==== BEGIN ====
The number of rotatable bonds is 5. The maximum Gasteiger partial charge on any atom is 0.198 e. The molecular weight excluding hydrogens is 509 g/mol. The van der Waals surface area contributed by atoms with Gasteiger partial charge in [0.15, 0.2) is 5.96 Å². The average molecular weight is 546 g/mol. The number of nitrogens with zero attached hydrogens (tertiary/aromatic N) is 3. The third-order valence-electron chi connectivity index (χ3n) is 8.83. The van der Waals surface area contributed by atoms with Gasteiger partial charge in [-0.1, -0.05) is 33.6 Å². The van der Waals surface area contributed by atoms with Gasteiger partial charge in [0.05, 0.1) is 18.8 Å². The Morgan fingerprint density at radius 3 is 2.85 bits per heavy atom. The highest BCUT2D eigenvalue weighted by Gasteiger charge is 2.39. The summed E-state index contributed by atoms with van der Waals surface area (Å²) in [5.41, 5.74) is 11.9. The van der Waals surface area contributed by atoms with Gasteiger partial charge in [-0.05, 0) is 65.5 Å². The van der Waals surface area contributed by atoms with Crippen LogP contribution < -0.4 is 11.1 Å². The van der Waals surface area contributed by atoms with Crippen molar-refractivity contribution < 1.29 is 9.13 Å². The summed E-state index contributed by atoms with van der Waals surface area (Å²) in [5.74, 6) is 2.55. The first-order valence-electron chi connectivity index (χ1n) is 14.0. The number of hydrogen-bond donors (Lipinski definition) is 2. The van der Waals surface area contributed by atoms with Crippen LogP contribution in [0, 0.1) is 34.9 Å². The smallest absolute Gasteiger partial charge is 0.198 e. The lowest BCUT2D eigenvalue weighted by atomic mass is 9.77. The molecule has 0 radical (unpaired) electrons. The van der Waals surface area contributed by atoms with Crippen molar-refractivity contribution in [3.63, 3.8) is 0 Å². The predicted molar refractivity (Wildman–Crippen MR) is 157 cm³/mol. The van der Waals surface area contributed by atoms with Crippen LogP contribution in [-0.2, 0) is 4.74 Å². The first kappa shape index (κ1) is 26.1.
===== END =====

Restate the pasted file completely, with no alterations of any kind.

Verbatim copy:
The number of rotatable bonds is 5. The maximum Gasteiger partial charge on any atom is 0.198 e. The molecular weight excluding hydrogens is 509 g/mol. The van der Waals surface area contributed by atoms with Gasteiger partial charge in [0.15, 0.2) is 5.96 Å². The average molecular weight is 546 g/mol. The number of nitrogens with zero attached hydrogens (tertiary/aromatic N) is 3. The third-order valence-electron chi connectivity index (χ3n) is 8.83. The van der Waals surface area contributed by atoms with Gasteiger partial charge in [-0.1, -0.05) is 33.6 Å². The van der Waals surface area contributed by atoms with Gasteiger partial charge in [0.05, 0.1) is 18.8 Å². The Morgan fingerprint density at radius 3 is 2.85 bits per heavy atom. The highest BCUT2D eigenvalue weighted by Gasteiger charge is 2.39. The summed E-state index contributed by atoms with van der Waals surface area (Å²) in [5.41, 5.74) is 11.9. The van der Waals surface area contributed by atoms with Gasteiger partial charge in [-0.05, 0) is 65.5 Å². The van der Waals surface area contributed by atoms with Crippen LogP contribution < -0.4 is 11.1 Å². The van der Waals surface area contributed by atoms with Crippen molar-refractivity contribution < 1.29 is 9.13 Å². The summed E-state index contributed by atoms with van der Waals surface area (Å²) in [5.74, 6) is 2.55. The first-order valence-electron chi connectivity index (χ1n) is 14.0. The number of hydrogen-bond donors (Lipinski definition) is 2. The van der Waals surface area contributed by atoms with Crippen LogP contribution in [0, 0.1) is 34.9 Å². The smallest absolute Gasteiger partial charge is 0.198 e. The lowest BCUT2D eigenvalue weighted by atomic mass is 9.77. The molecule has 0 radical (unpaired) electrons. The van der Waals surface area contributed by atoms with Crippen molar-refractivity contribution in [3.63, 3.8) is 0 Å². The predicted molar refractivity (Wildman–Crippen MR) is 157 cm³/mol. The van der Waals surface area contributed by atoms with Crippen LogP contribution in [-0.2, 0) is 4.74 Å². The first kappa shape index (κ1) is 26.1.